And, California African-American voters voted overwhelmingly in favor of California Proposition 8.
Now, Obama selects an anti-gay marriage Pastor to participate in the inauguration ceremony. It would be like President George W. Bush asking Barbara Streisand to speak at an RNC fundraising dinner.
But, Obama wants to be an inclusive President and irrespective of the homosexual community his voter base approves.
Exit questions: Will the radical gay marriage protesters that have marched against Mormon Churches, protested in front of Rick Warren’s church, harassed businesses and indviduals that supported Proposition 8, boycott or protest at Obama’s inauguration? Will they dare?
Video of the El Coyote Restaurant protest aftermath of California Proposition 8
The Los Angeles Times had a column yesterday by Steve Lopez that documents the turmoil of a gay marriage opponent.
Well, Christoffersen was a manager at El Coyote, the Beverly Boulevard landmark restaurant that’s always had throngs of customers waiting to get inside. Many of them were gay, and Christoffersen, a devout Mormon, donated $100 in support of Proposition 8, the successful November ballot initiative that banned gay marriage.
She never advertised her politics or religion in the restaurant, but last month her donation showed up on lists of “for” and “against” donors. And El Coyote became a target.
A boycott was organized on the Internet, with activists trashing El Coyote on restaurant review sites. Then came throngs of protesters, some of them shouting “shame on you” at customers. The police arrived in riot gear one night to quell the angry mob.
The mob left, but so did the customers.
Sections of the restaurant have been closed, a manager told me Friday during a very quiet lunch hour. Some of the 89 employees, many of them gay, have had their hours cut, and layoffs are looming. And Christoffersen, who has taken a voluntary leave of absence, is wondering whether she’ll ever again be able to work at the restaurant, which opened in 1931 (at 1st and La Brea) and is owned by her 92-year-old mother.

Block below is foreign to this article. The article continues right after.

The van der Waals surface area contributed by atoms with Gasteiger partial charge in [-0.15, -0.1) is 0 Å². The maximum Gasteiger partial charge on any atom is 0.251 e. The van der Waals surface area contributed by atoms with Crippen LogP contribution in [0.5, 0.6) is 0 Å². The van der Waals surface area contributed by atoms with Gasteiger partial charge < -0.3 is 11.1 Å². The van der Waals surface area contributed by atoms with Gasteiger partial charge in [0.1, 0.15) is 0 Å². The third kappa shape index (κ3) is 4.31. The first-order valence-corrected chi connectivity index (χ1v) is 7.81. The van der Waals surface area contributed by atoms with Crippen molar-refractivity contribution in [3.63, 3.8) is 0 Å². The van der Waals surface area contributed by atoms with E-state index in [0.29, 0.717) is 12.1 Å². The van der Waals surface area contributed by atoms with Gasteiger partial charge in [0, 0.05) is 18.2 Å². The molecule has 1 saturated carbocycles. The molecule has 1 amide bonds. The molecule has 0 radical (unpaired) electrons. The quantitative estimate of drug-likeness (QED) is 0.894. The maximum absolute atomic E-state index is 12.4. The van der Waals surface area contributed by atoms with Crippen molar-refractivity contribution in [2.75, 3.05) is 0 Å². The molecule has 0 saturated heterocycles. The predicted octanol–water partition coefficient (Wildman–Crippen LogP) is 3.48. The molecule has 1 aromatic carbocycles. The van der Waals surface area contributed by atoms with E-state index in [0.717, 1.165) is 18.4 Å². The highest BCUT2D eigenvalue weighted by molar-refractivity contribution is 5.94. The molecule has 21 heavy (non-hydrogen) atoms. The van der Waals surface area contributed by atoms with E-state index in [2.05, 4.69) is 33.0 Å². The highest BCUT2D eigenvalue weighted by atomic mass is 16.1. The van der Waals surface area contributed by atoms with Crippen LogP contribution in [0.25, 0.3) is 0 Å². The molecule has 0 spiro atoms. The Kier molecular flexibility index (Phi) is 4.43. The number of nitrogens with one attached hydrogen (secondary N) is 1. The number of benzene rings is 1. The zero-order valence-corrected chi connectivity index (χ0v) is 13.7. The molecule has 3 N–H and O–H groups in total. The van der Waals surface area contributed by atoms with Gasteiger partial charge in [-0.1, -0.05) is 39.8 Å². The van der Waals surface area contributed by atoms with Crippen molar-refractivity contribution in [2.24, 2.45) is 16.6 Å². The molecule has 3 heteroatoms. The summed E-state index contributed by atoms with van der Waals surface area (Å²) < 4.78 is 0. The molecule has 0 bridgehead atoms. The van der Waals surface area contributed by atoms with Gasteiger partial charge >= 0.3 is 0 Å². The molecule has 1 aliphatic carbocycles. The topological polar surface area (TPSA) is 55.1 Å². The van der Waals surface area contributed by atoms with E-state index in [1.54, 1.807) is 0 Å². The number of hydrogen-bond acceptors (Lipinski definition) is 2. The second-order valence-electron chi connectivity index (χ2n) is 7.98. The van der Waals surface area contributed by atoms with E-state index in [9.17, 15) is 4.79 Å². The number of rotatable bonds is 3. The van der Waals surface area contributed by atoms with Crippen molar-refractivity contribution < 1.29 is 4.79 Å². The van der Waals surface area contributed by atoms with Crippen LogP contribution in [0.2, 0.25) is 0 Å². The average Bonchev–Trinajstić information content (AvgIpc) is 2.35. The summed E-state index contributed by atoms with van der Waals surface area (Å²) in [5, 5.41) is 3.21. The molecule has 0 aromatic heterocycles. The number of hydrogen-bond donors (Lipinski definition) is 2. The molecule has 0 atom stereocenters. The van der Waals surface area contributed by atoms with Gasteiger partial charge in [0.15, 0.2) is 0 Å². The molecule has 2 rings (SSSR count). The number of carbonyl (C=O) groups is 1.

OH those tolerant folks from the radical Homosexual Lobby – winning hearts and minds.
Intimidtion really works, now doesn’t it?
A daylong work stoppage for which people were encouraged to call in “gay” to express support for same-sex marriage drew spotty participation Wednesday, with some gay rights activists praising the event and others questioning its value.
People who opted to take the day off from their jobs as part of the national “Day Without a Gay” were encouraged to perform community service, and charitable organizations across the country said they had volunteers showing up.
David Lang, 44, a San Francisco gymnastics coach who said he conceived of a similar idea right after the election, said he thinks a coordinated job action would have been more successful if organizers had enlisted support from sympathetic employers, labor groups and industries.
“If we are going to make a huge impact and not be laughed at, then we have to take the time and make the time to communicate with all the parties. We could have shut down a lot of the hotels,” Lang said. “In theory it’s a great idea, but it’s being done wrong and now that it’s been done wrong, I don’t think it will be done again.”
These type of confrontational protests won’t be done again because there is NO support for them. Gay Marriage is not a burning issue for most California voters and the homosexual lobby is doing a great job of pissing off people they wish to persuade to support them.
Don’t think this protest over the passage last month of California’s Proposition 8 which restored the traditional definition of marriage (one man and one woman) will have any legs or many protesters.
More symbolism over substance because even some homosexuals do NOT agree with the idea that homosexual rights necessarily spills over to gay marriage.
The homosexual community is already backing away from the protest before it even starts.
As for the broader call of boycotts, Prop. 8 opponents say success or failure can’t be measured by numbers.
“It’s organic, it’s visceral, it’s grass roots and net roots,” said State Sen. Mark Leno, D-San Francisco, who spoke at the November rally at City Hall. “People are reacting in a very natural way to having their rights taken away by an unconstitutional proposition.”
Leno’s schedule Wednesday starts with a budget subcommittee on health and human service issues. “Though I’m respectful of the day,” Leno said, legislative work comes first.
A FLOP waiting to happen because there is NO support.